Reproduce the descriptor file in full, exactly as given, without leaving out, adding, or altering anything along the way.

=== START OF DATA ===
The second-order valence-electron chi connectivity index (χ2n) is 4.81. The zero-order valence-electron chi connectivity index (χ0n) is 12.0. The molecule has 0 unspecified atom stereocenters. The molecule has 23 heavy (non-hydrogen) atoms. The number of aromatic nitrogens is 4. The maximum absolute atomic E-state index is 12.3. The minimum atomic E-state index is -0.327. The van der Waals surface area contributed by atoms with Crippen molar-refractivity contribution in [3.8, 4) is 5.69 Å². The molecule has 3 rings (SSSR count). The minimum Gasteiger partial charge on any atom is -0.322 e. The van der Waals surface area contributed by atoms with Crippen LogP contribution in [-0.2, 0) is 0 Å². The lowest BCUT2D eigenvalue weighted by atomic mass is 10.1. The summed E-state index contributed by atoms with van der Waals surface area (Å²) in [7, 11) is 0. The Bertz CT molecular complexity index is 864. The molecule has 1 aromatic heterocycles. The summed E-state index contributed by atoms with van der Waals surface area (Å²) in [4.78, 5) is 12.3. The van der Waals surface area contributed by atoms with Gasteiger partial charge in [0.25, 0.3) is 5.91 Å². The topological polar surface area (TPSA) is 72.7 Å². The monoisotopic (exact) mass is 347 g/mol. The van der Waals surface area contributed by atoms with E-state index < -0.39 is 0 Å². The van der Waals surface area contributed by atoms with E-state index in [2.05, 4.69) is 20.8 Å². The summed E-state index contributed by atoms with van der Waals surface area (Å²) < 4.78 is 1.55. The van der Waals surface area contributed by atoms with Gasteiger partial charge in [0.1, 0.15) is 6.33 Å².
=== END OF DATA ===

The second-order valence-electron chi connectivity index (χ2n) is 4.81. The zero-order valence-electron chi connectivity index (χ0n) is 12.0. The molecule has 0 unspecified atom stereocenters. The molecule has 23 heavy (non-hydrogen) atoms. The number of aromatic nitrogens is 4. The maximum absolute atomic E-state index is 12.3. The minimum atomic E-state index is -0.327. The van der Waals surface area contributed by atoms with Crippen molar-refractivity contribution in [3.8, 4) is 5.69 Å². The molecule has 3 rings (SSSR count). The minimum Gasteiger partial charge on any atom is -0.322 e. The van der Waals surface area contributed by atoms with Crippen LogP contribution in [-0.2, 0) is 0 Å². The lowest BCUT2D eigenvalue weighted by atomic mass is 10.1. The summed E-state index contributed by atoms with van der Waals surface area (Å²) in [7, 11) is 0. The Bertz CT molecular complexity index is 864. The molecule has 1 aromatic heterocycles. The summed E-state index contributed by atoms with van der Waals surface area (Å²) in [4.78, 5) is 12.3. The van der Waals surface area contributed by atoms with Gasteiger partial charge in [0.25, 0.3) is 5.91 Å². The topological polar surface area (TPSA) is 72.7 Å². The monoisotopic (exact) mass is 347 g/mol. The van der Waals surface area contributed by atoms with E-state index < -0.39 is 0 Å². The van der Waals surface area contributed by atoms with E-state index in [2.05, 4.69) is 20.8 Å². The summed E-state index contributed by atoms with van der Waals surface area (Å²) < 4.78 is 1.55. The van der Waals surface area contributed by atoms with Gasteiger partial charge in [0.1, 0.15) is 6.33 Å².